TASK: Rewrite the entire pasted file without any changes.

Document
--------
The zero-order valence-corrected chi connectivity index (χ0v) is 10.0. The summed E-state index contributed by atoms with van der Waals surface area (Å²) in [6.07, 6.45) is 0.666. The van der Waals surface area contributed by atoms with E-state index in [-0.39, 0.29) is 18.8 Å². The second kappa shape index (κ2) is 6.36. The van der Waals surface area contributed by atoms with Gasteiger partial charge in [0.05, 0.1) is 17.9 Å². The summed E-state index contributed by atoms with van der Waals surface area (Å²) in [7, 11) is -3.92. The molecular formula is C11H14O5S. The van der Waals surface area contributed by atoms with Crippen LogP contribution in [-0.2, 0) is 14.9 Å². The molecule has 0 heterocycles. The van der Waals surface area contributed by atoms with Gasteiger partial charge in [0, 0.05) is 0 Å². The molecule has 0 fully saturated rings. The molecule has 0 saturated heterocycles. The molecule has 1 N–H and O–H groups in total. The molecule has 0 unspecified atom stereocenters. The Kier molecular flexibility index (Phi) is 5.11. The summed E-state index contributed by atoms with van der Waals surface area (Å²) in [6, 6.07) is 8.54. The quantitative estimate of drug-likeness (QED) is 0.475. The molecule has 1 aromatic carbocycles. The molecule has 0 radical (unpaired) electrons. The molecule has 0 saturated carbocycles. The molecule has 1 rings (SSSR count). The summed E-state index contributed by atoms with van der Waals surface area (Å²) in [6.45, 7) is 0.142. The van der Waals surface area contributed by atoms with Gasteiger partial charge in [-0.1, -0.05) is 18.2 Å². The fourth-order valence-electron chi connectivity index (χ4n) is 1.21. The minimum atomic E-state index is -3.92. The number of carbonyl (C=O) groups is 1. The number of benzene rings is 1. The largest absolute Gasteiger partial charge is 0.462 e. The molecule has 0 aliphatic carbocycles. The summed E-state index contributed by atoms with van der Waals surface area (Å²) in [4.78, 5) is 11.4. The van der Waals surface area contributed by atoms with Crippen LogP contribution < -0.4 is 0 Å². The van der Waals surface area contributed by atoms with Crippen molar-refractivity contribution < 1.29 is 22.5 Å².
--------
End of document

The zero-order valence-corrected chi connectivity index (χ0v) is 10.0. The summed E-state index contributed by atoms with van der Waals surface area (Å²) in [6.07, 6.45) is 0.666. The van der Waals surface area contributed by atoms with E-state index in [-0.39, 0.29) is 18.8 Å². The second kappa shape index (κ2) is 6.36. The van der Waals surface area contributed by atoms with Gasteiger partial charge in [0.05, 0.1) is 17.9 Å². The summed E-state index contributed by atoms with van der Waals surface area (Å²) in [7, 11) is -3.92. The molecular formula is C11H14O5S. The van der Waals surface area contributed by atoms with Crippen LogP contribution in [-0.2, 0) is 14.9 Å². The molecule has 0 heterocycles. The van der Waals surface area contributed by atoms with Gasteiger partial charge in [0, 0.05) is 0 Å². The molecule has 0 fully saturated rings. The molecule has 0 saturated heterocycles. The molecule has 1 N–H and O–H groups in total. The molecule has 0 unspecified atom stereocenters. The Kier molecular flexibility index (Phi) is 5.11. The summed E-state index contributed by atoms with van der Waals surface area (Å²) in [6, 6.07) is 8.54. The quantitative estimate of drug-likeness (QED) is 0.475. The molecule has 1 aromatic carbocycles. The molecule has 0 radical (unpaired) electrons. The molecule has 0 saturated carbocycles. The molecule has 1 rings (SSSR count). The summed E-state index contributed by atoms with van der Waals surface area (Å²) in [6.45, 7) is 0.142. The van der Waals surface area contributed by atoms with Gasteiger partial charge in [-0.1, -0.05) is 18.2 Å². The fourth-order valence-electron chi connectivity index (χ4n) is 1.21. The minimum atomic E-state index is -3.92. The number of carbonyl (C=O) groups is 1. The number of benzene rings is 1. The largest absolute Gasteiger partial charge is 0.462 e. The molecule has 0 aliphatic carbocycles. The summed E-state index contributed by atoms with van der Waals surface area (Å²) in [4.78, 5) is 11.4. The van der Waals surface area contributed by atoms with Crippen LogP contribution < -0.4 is 0 Å². The van der Waals surface area contributed by atoms with Crippen molar-refractivity contribution < 1.29 is 22.5 Å².